How Often To Check Your Credit Score
Leslie recommends checking your credit score once a year. There are three different bureaus that report credit information: Experian, TransUnion, and Equifax. There are several scoring models for things like mortgages and cars, which is why you want to take a look at all three reports because each one will have a different score.
It’s also important to note that your score will fluctuate every month regardless of what you do. This has to do with part of the scoring model that has nothing to do with anything within your control. What is in your control is making sure that you check your score — especially since fraud is rampant these days with hackers who can access all your information online. The only way to know about any fraudulent activity is if you’re regularly checking your credit report.
Leslie also recommends having a trusted relative who can be there for you and can check in on your score if you should become incapacitated, disabled, ill, or unable to care for that aspect of your personal life. It’s important to have someone who can double-check on your behalf and who can place a freeze on your credit if needed.
Freezing your credit means that nobody can take out credit in your name. There are a number of reasons why people freeze their credit, and it’s often done for people who are going overseas or leaving the country for retirement or those with long-term illnesses. It’s an efficient tool to protect yourself financially and is an option that can be used temporarily and then lifted once it's not needed anymore.
Mistakes To Avoid During Retirement
Mistake #1: During retirement, you’re living on a fixed income. You may have plenty of money, but a common situation is one where adult children come to you because they’re struggling financially and you end up co-signing loans, allowing them to move back in, or lending them a large amount of money that will impact your cash flow. You may supplement this spending with credit cards, and then find yourself in a position where your credit starts to suffer because you’ve lent money that may never be repaid and you’re ultimately responsible for.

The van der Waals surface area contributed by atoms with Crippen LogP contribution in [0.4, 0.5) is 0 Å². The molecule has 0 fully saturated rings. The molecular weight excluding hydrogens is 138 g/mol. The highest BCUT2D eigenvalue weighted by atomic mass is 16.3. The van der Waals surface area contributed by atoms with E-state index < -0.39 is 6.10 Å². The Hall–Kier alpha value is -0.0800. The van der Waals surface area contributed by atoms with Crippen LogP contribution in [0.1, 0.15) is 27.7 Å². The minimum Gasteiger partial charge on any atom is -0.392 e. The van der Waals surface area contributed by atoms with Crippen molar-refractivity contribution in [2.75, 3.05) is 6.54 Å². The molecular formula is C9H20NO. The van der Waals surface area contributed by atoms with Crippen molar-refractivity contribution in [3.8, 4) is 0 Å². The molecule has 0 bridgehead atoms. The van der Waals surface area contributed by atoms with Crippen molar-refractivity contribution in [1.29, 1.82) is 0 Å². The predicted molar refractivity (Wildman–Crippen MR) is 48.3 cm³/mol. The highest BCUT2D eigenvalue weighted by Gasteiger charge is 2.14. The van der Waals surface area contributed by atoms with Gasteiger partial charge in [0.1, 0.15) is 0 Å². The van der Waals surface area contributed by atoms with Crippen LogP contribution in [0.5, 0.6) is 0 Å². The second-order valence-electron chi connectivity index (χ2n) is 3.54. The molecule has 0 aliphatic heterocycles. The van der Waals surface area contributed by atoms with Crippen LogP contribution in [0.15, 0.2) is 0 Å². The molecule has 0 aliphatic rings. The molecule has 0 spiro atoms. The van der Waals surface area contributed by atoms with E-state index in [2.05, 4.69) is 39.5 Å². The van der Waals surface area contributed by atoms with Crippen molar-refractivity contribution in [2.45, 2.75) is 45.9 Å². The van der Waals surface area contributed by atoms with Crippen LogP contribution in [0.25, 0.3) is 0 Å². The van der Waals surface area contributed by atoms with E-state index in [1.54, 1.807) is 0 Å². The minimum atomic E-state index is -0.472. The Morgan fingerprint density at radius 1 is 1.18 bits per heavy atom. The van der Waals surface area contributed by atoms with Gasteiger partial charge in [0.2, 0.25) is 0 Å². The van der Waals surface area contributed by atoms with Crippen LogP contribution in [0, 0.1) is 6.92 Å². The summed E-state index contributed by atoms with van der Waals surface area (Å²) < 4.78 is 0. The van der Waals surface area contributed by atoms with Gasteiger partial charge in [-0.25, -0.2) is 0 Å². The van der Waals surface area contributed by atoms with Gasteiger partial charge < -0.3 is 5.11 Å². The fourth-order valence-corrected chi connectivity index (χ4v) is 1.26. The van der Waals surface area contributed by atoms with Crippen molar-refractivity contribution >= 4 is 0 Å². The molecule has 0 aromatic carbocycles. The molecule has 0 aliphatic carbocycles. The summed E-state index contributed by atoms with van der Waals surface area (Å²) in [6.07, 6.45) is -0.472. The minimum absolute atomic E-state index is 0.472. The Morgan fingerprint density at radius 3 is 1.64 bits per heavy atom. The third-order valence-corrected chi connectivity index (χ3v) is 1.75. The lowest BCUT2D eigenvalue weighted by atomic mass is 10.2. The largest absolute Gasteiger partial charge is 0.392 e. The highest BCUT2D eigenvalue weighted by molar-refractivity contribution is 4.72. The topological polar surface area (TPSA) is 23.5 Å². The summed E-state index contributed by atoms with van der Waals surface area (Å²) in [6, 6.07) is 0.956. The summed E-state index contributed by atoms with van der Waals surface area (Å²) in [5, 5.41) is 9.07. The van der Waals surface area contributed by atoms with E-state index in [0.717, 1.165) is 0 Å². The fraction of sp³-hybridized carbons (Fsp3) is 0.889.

Mistake #2: Another big mistake is failing to budget properly and or to understand what your retirement needs will be. Retirement is a long period of time, and even within your personal finances, there are a lot of fluctuations that can happen over time. Being prepared to properly manage all the things that can come your way is important, especially as expenses start to increase. If not, credit cards and other types of credit like refinancing houses or taking a mortgage out on an already paid-off home can happen. That’s why we at Heller Wealth Management work to help prepare retirees to avoid this kind of mistake by preparing upfront.
Maximizing Credit Cards in Retirement
According to Leslie, there are a number of ways to use credit to your advantage in retirement, especially with credit cards.
Speak to your credit card companies about the lowest possible interest rate they’re offering
Maximize your points by using credit cards for large purchases like cars or college tuitions
Use apps to help you take advantage of your credit card benefits in retirement
Credit Card Mistakes in Retirement
Overusing your credit card and not getting paid back for it with benefits
Being unaware of the balances you carry or your spending
Not considering which card to put purchases on depending on interest rates and benefits